Martyrs (Unrated) (Widescreen) product details page

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Martyrs (Unrated) (Widescreen)

Mylene JampanoiCatherine BeginRobert Toupin

Director: Pascal Laugier

rated: NR

- Not For Children, Gore, Adult Situations, Nudity, Adult Language, Torture, Children in Peril

released: April 28, 2009

format: DVD

Rating: Not rated: write a review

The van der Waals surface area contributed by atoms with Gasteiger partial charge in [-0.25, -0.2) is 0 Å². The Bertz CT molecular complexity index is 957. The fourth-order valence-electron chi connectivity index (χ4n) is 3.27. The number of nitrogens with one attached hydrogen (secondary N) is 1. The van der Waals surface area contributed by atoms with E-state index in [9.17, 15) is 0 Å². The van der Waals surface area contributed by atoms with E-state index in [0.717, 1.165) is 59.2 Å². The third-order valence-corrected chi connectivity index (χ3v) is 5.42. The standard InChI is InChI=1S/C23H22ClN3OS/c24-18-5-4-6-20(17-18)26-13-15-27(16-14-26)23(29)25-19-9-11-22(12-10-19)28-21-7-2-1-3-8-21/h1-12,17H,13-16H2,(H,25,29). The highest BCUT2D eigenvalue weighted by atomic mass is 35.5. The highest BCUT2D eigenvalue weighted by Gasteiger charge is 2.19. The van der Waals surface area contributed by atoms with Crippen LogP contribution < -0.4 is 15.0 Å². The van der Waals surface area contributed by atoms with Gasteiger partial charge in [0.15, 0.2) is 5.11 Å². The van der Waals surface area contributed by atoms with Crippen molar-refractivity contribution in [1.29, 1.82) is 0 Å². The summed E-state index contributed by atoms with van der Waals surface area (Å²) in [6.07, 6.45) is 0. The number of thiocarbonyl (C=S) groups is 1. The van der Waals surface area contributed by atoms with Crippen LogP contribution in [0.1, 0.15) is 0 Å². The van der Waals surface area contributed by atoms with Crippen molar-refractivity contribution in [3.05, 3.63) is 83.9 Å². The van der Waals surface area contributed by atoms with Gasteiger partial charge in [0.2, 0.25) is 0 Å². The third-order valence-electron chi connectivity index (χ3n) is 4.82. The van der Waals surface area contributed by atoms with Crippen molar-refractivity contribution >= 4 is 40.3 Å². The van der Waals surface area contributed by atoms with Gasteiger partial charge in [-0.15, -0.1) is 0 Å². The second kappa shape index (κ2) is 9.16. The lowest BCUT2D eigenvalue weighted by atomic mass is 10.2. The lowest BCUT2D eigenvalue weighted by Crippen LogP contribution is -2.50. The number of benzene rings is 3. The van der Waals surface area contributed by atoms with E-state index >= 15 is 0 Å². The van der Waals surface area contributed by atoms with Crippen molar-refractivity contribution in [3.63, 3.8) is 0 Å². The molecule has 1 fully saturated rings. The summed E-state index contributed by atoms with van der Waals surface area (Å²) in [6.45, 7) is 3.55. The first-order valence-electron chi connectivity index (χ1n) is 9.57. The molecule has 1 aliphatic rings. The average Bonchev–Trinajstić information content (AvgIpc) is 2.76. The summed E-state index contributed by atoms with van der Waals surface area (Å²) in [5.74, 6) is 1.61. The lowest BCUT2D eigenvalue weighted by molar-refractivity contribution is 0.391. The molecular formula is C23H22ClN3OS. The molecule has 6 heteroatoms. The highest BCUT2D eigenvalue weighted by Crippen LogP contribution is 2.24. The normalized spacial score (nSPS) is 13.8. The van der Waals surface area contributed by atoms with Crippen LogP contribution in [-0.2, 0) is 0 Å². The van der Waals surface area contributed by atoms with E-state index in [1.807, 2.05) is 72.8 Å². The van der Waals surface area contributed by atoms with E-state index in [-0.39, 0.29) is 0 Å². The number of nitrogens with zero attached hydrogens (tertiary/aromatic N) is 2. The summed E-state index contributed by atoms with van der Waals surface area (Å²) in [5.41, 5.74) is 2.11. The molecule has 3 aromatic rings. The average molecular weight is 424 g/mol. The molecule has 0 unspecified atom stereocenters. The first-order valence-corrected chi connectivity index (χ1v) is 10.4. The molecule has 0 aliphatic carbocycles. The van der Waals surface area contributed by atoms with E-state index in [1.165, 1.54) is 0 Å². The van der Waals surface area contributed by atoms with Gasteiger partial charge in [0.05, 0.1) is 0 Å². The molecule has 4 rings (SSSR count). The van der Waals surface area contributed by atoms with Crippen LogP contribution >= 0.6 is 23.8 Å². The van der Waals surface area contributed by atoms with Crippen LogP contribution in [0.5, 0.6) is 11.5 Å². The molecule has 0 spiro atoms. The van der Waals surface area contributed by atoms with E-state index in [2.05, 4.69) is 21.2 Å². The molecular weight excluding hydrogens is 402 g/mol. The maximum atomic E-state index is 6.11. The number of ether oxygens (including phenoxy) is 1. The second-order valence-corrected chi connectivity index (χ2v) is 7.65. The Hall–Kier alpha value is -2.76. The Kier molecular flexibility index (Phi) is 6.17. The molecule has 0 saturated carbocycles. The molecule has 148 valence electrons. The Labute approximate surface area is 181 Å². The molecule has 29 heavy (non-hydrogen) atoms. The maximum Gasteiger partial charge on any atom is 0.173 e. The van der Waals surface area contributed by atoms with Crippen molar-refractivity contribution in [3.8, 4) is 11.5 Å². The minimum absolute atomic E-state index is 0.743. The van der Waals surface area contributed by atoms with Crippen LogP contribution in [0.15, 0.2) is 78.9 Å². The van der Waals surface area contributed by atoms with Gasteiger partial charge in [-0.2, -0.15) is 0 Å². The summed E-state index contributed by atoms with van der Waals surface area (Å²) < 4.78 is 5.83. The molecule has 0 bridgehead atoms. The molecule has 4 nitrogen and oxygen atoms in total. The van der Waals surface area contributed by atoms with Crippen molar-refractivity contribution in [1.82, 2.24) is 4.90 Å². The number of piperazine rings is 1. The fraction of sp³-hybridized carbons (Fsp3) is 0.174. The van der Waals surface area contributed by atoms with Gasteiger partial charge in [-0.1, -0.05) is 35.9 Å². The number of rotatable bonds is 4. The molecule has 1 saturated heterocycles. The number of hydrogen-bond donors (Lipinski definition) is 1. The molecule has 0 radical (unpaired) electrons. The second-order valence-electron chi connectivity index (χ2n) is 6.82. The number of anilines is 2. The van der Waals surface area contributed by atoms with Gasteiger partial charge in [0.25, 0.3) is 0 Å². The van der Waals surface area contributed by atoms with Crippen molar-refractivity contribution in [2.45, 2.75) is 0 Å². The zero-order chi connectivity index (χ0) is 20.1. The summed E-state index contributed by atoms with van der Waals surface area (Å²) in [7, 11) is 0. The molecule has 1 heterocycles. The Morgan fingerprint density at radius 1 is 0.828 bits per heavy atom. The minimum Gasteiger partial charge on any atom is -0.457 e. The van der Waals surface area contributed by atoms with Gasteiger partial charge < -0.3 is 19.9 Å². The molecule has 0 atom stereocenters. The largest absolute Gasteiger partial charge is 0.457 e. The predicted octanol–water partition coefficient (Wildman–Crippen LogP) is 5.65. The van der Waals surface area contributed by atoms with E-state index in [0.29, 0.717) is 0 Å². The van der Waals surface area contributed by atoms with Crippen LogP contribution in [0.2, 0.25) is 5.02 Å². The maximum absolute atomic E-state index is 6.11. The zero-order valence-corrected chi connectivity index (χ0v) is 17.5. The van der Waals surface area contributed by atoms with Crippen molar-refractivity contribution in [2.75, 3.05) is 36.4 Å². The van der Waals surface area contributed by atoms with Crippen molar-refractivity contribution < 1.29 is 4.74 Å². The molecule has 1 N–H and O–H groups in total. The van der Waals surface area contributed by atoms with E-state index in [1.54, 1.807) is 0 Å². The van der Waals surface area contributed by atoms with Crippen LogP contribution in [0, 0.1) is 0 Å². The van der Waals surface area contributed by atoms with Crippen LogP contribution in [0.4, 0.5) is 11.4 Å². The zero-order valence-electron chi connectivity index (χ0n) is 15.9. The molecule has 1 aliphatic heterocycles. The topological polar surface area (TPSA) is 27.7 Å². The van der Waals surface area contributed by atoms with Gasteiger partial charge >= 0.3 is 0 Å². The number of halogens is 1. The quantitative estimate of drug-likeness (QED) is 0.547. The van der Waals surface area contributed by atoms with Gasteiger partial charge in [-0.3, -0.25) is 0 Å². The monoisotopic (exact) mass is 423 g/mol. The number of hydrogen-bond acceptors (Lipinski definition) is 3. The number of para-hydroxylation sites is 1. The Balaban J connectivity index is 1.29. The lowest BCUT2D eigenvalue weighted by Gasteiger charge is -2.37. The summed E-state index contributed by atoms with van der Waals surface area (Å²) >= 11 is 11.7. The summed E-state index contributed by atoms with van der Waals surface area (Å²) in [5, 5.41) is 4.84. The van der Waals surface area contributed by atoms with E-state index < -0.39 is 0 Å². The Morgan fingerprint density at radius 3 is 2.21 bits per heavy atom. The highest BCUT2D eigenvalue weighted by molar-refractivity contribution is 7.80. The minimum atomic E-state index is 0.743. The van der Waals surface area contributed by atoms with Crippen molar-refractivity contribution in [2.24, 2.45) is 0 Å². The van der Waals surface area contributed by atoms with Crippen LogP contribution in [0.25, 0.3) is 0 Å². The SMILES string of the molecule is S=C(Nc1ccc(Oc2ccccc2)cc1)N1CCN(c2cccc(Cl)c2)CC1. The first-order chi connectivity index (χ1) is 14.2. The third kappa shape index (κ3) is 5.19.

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Torture ****** (aka Sadistic Horror) (tôr´cher pôrn) adjective A type of horror film in which terror is induced not by mere suggestion, but by the graphic torture and torment of various victims as they scream for mercy, which will inevitably not come. (Official AMG definition)On first glance, many people will be quick to dismiss Martyrs as just another torture ****** flick. And while Pascal Laugier's confrontational study in agony does indeed revel in disturbing and explicit imagery, Martyrs ultimately becomes more than the sum of its parts by taking a philosophical approach to human suffering, and by offering some genuinely unexpected (and unsettling) nuances. It's no surprise that Martyrs writer/director Laugier was selected as the writer/director of the upcoming Hellraiser remake, because much like Clive Barker's infernal 1987 frightener, this film takes a somewhat metaphysical route in delivering the gory goods. The story begins as the young, badly battered Lucie (Mylène Jampanoï) -- obviously the victim of inhuman abuse -- is hospitalized after somehow managing to escape her sadistic captors. Nearly catatonic after her life-altering ordeal, Lucie only manages to become functional again as a result of her friendship with Anna (Morjana Alaoui), a fellow abuse victim who selflessly reaches out to the badly damaged girl. Fifteen years later, Lucie guns down an entire suburban family in cold blood. Is Lucie seeking belated vengeance against the people who tortured her as a young girl, or has her fragile psyche finally snapped, resulting in the bloody demise of an innocent family? Later, when Lucie calls on her old friend Anna, the truth about Lucie's traumatic early life experience slowly comes into focus.To reveal anymore about the plot of Martyrs would be an enormous disservice to the filmmakers. In fact, it's probably best that viewers go into Martyrs as "blind" as possible because in addition to raising some profound questions about the power of film imagery, it also has its fair share of twisted surprises. And while it's tricky to avoid specifics while reviewing a film that hinges on such a disturbing central mystery, it is possible to say that Martyrs' goals are much more lofty than the films it will undoubtedly be compared to (Hostel, in particular, and perhaps rightfully so). Once a horror subgenre like torture ****** has been firmly established, it takes a particularly bold vision to simultaneously exploit and transcend the standards that have come to define it. Though Wes Craven successfully deconstructed the slasher genre in Scream and Guillermo del Toro skillfully subverted the common ghost story in The Devil's Backbone, most attempts to accomplish such a formidable task result in an end product that simply becomes a poor version of the product it aims to upset.Most films that fall into the "torture ******" subgenre aren't as interested in getting us to think as to simply react, but Laugier wants us to consider the real impact of the images he confronts us with. Although Martyrs could indeed by viewed as just another in a long-running series of cinematic endurance tests, Laugier wants us to question whether such images might possess some kind of mystical power -- a task that requires some seriously heavy setup in order to get us in the right frame of mind. Martyrs is not a film for everyone (a simple glance at the MPAA ratings reason should provide proof positive of that), but for those who prefer their art to be a bit more challenging, and who possess the ability to look beyond trendy tropes, this transgressive shocker will likely earn a cherished spot as one of the most effective and ambitious horror films of the past decade. Jason Buchanan, All Movie Guide

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